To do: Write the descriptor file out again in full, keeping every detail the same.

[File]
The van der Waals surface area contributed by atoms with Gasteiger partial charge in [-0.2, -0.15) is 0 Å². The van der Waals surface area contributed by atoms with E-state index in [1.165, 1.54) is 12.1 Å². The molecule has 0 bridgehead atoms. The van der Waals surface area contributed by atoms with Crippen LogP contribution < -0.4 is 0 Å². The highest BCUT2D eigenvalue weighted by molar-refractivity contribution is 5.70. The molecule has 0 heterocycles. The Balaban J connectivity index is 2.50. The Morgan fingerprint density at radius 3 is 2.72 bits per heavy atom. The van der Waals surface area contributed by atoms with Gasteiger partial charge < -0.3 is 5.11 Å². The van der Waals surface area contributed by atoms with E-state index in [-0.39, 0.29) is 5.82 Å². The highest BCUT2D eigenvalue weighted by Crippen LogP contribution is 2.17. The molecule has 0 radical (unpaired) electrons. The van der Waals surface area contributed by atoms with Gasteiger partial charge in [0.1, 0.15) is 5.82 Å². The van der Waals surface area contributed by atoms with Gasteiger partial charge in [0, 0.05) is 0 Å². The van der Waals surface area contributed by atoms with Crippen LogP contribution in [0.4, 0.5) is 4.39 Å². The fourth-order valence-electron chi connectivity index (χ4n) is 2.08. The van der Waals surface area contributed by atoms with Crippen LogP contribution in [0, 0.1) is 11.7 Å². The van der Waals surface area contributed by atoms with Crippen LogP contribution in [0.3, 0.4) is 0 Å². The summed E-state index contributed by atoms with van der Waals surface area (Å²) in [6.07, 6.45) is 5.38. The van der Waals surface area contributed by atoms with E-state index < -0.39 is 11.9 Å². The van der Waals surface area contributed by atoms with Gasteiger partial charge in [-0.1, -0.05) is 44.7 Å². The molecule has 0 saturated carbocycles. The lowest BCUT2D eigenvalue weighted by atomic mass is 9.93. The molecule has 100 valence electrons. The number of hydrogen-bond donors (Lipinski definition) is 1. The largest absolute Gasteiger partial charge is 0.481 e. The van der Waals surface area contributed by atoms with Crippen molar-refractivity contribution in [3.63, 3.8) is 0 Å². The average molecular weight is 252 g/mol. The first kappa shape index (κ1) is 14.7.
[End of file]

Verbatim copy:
The van der Waals surface area contributed by atoms with Gasteiger partial charge in [-0.2, -0.15) is 0 Å². The van der Waals surface area contributed by atoms with E-state index in [1.165, 1.54) is 12.1 Å². The molecule has 0 bridgehead atoms. The van der Waals surface area contributed by atoms with Crippen LogP contribution < -0.4 is 0 Å². The highest BCUT2D eigenvalue weighted by molar-refractivity contribution is 5.70. The molecule has 0 heterocycles. The Balaban J connectivity index is 2.50. The Morgan fingerprint density at radius 3 is 2.72 bits per heavy atom. The van der Waals surface area contributed by atoms with Gasteiger partial charge < -0.3 is 5.11 Å². The van der Waals surface area contributed by atoms with E-state index in [-0.39, 0.29) is 5.82 Å². The highest BCUT2D eigenvalue weighted by Crippen LogP contribution is 2.17. The molecule has 0 radical (unpaired) electrons. The van der Waals surface area contributed by atoms with Gasteiger partial charge in [0.1, 0.15) is 5.82 Å². The van der Waals surface area contributed by atoms with Gasteiger partial charge in [0, 0.05) is 0 Å². The van der Waals surface area contributed by atoms with Crippen LogP contribution in [0.4, 0.5) is 4.39 Å². The fourth-order valence-electron chi connectivity index (χ4n) is 2.08. The van der Waals surface area contributed by atoms with Crippen LogP contribution in [0, 0.1) is 11.7 Å². The van der Waals surface area contributed by atoms with Crippen LogP contribution in [0.3, 0.4) is 0 Å². The summed E-state index contributed by atoms with van der Waals surface area (Å²) in [6.07, 6.45) is 5.38. The van der Waals surface area contributed by atoms with E-state index < -0.39 is 11.9 Å². The van der Waals surface area contributed by atoms with Gasteiger partial charge in [-0.1, -0.05) is 44.7 Å². The molecule has 0 saturated carbocycles. The lowest BCUT2D eigenvalue weighted by atomic mass is 9.93. The molecule has 100 valence electrons. The number of hydrogen-bond donors (Lipinski definition) is 1. The largest absolute Gasteiger partial charge is 0.481 e. The van der Waals surface area contributed by atoms with Crippen molar-refractivity contribution in [3.63, 3.8) is 0 Å². The average molecular weight is 252 g/mol. The first kappa shape index (κ1) is 14.7.